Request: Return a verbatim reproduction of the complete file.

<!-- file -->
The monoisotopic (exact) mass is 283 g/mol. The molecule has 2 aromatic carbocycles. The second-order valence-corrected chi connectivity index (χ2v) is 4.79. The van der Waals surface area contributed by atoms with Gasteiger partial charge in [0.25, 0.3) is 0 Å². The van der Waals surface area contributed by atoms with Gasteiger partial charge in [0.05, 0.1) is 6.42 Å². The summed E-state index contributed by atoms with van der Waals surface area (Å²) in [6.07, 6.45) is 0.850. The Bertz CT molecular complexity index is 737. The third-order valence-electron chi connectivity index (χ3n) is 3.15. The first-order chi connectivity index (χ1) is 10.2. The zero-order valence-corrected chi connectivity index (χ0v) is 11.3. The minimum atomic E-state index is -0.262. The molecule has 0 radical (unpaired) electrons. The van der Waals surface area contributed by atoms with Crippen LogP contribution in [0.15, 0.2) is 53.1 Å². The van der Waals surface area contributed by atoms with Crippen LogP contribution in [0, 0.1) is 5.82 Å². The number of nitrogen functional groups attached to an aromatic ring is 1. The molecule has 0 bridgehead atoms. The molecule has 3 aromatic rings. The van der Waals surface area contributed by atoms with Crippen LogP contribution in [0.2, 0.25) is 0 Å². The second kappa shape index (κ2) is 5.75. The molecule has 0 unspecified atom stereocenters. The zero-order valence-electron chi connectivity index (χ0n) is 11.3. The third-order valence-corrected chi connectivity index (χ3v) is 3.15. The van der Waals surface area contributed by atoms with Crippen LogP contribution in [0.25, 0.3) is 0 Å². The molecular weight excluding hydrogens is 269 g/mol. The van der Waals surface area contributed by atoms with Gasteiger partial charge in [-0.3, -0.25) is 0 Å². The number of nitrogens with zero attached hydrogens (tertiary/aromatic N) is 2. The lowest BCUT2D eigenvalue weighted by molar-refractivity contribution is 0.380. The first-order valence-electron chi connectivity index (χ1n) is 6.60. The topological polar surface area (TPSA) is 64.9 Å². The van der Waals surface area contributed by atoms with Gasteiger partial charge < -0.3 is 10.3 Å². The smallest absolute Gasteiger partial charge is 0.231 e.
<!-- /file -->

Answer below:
The monoisotopic (exact) mass is 283 g/mol. The molecule has 2 aromatic carbocycles. The second-order valence-corrected chi connectivity index (χ2v) is 4.79. The van der Waals surface area contributed by atoms with Gasteiger partial charge in [0.25, 0.3) is 0 Å². The van der Waals surface area contributed by atoms with Gasteiger partial charge in [0.05, 0.1) is 6.42 Å². The summed E-state index contributed by atoms with van der Waals surface area (Å²) in [6.07, 6.45) is 0.850. The Bertz CT molecular complexity index is 737. The third-order valence-electron chi connectivity index (χ3n) is 3.15. The first-order chi connectivity index (χ1) is 10.2. The zero-order valence-corrected chi connectivity index (χ0v) is 11.3. The minimum atomic E-state index is -0.262. The molecule has 0 radical (unpaired) electrons. The van der Waals surface area contributed by atoms with Crippen LogP contribution in [0.15, 0.2) is 53.1 Å². The van der Waals surface area contributed by atoms with Crippen LogP contribution in [0, 0.1) is 5.82 Å². The number of nitrogen functional groups attached to an aromatic ring is 1. The molecule has 0 bridgehead atoms. The molecule has 3 aromatic rings. The van der Waals surface area contributed by atoms with Crippen LogP contribution in [0.2, 0.25) is 0 Å². The second kappa shape index (κ2) is 5.75. The molecule has 0 unspecified atom stereocenters. The zero-order valence-electron chi connectivity index (χ0n) is 11.3. The third-order valence-corrected chi connectivity index (χ3v) is 3.15. The van der Waals surface area contributed by atoms with Crippen LogP contribution in [0.25, 0.3) is 0 Å². The molecular weight excluding hydrogens is 269 g/mol. The van der Waals surface area contributed by atoms with Gasteiger partial charge in [-0.3, -0.25) is 0 Å². The number of nitrogens with zero attached hydrogens (tertiary/aromatic N) is 2. The lowest BCUT2D eigenvalue weighted by molar-refractivity contribution is 0.380. The first-order valence-electron chi connectivity index (χ1n) is 6.60. The topological polar surface area (TPSA) is 64.9 Å². The van der Waals surface area contributed by atoms with Gasteiger partial charge < -0.3 is 10.3 Å². The smallest absolute Gasteiger partial charge is 0.231 e.